In total 397 (37.4%; 95% CI: 34.5% to 40.4%) of patients suitable for CVD risk assessment were found to be eligible for at least one drug treatment. Compared to information only practices, the relative risk of being found to be eligible for drug treatment in the project nurse practices was 2.30 (95% CI: 1.90 to 2.78).
In the intervention practices more patients the following proportions of patients eligible for inclusion were identified as eligible (49.7%) for any preventive treatment, (45.7%) for aspirin, (28.4%) for antihypertensives and (49.0%) for statins. In the control practices the equivalent proportions identified as eligible for treatment were (21.6%) for any preventive treatment, (19.2%) for aspirin, (12.5%) for antihypertensives and (21.6%) (Table 3).
Probable high-risk patients suitable for CVD risk assessment who were started on treatment
In the intervention practices, 40.6% of all high-risk patients suitable for inclusion in the project were started on at least one treatment, compared to 12.7% in the information only practices. This is a relative risk of 3.19 (95% CI: 2.47 to 4.12).
Proportions of probable high-risk patients referred to other services
In the intervention practices more patients were referred to Sandwell Physical Activity Referral Scheme for advice on physical activity (6.4% v 0.9%; P < 0.001 by Chi squared test) and for dietary advice on weight loss (1.5% v 0.0%; P = 0.006 by Fishers exact test). The proportions of smokers were referred to smoking cessation services were not significantly different (18.8% v 15.3%; P < 0.536 by Chi squared test) (Table 4).
Eligible patients started on treatment
Further analysis was carried out in order to determine whether eligible patients were equally likely to be started on treatment in intervention and control practices. In total 302 patients found to be eligible for drug treatment were started on at least one appropriate treatment: 81.8% of those eligible in the intervention group and 59.0% of those eligible in the control group. Compared to information only practices, the relative risk of starting an eligible patient on at least one appropriate treatment in the project nurse practices was 1.39 (95% CI: 1.17 to 1.65).
In intervention practices eligible patients were significantly more likely to be started on aspirin (23.8% v 10.1%. Relative risk 2.35; 95% CI: 1.22 to 4.53), antihypertensives (56.5%; 22.4%. Relative risk 2.52; 95% CI: 1.43 to 4.14) and statins (68.3% v 54.0%. Relative risk 1.26; 95% CI: 1.04 to 1.54) (Table 5).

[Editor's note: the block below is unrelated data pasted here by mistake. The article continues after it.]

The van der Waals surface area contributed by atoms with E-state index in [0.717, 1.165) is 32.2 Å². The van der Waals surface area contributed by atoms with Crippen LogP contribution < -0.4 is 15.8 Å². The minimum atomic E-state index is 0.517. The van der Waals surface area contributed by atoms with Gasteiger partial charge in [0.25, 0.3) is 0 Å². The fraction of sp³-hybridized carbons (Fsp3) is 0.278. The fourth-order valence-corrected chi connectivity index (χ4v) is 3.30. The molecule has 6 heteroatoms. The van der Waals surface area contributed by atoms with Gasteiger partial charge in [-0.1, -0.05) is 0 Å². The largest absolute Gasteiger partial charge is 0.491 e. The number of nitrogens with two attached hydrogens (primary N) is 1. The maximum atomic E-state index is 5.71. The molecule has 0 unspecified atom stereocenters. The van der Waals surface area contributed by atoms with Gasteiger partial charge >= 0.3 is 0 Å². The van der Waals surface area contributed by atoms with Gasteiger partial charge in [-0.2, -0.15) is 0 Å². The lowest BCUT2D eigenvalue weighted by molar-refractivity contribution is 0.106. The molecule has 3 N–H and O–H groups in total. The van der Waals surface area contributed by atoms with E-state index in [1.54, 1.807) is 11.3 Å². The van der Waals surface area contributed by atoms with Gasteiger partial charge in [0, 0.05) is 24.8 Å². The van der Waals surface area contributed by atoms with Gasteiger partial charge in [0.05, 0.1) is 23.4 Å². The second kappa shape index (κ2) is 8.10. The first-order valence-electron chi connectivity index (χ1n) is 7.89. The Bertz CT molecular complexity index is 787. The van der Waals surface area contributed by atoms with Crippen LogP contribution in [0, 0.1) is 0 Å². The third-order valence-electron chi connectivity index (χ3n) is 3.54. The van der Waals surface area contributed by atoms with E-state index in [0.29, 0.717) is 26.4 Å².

Main finding of this study
Providing practices with information identifying patients who were probably at greater than 20% ten-year CVD risk resulted in significant numbers of new patients eligible for treatment being identified and started on treatment. We found that the presence of a project nurse in the practices more than doubled the probability of patients being assessed and hence more than doubled the number of patients identified as eligible for treatment. More surprisingly, among patients identified as eligible for treatment, the presence of a project nurse significantly increased the probability that eligible patients were prescribed preventive treatments. Overall, the project nurse therefore trebled the chances of being identified as eligible for and subsequently started on a preventive treatment. There were also greater numbers of referrals for advice on physical activity or diet.
There is some further evidence that the opportunistic strategy does not always result in patients having their risk factors measured. In the control group practices 73.0% (95% CI: 62.6% to 81.9%) of patients who saw the GP twice or more had all their risk factors assessed. By contrast, in the intervention practices, all patients who saw the project nurse twice or more had all their CVD risk factors assessed.
There is also some further evidence that general practitioners do not always start treatment in patients whose risk factors are known and who are known to be eligible for treatment. Among the 1091 untreated patients initially selected for inclusion in the study, 116 (10.6%: range 1.9% to 30.8% in the six practices) had sufficient risk factor information to calculate CVD risk (a smoking history, two blood pressures and a total cholesterol level) already in their electronic medical records. Hence it was already possible to determine that they were eligible for treatment before the project began.
The invitation strategy was clearly superior to opportunistic assessment: a quarter of patients saw their GPs twice or more but did not have their risk factors assessed. Nevertheless, even with systematic invitation, one third of patients did not attend. Few patients who were offered treatment declined it. The weakest link in the process was GP prescribing. Even with the project nurse present, GPs did not prescribe antihypertensives to half of eligible patients or aspirin to four fifths. While the presence of a project nurse appeared to improve both identification and prescribing, there is clearly scope for further improvement.
What is already known on this topic?
There are studies of other interventions to improve identification of patients for CVD prevention in primary care. Over time, continuous feedback may improve identification of patients with CVD . Changes made to primary care electronic medical records have successfully increased rates of CVD risk factor assessment . In Scotland the CARDIA system can identify untreated patients eligible for CVD prevention and prompts GPs to assess risk factors and prescribe . However the effectiveness of this system on prescribing has not been evaluated.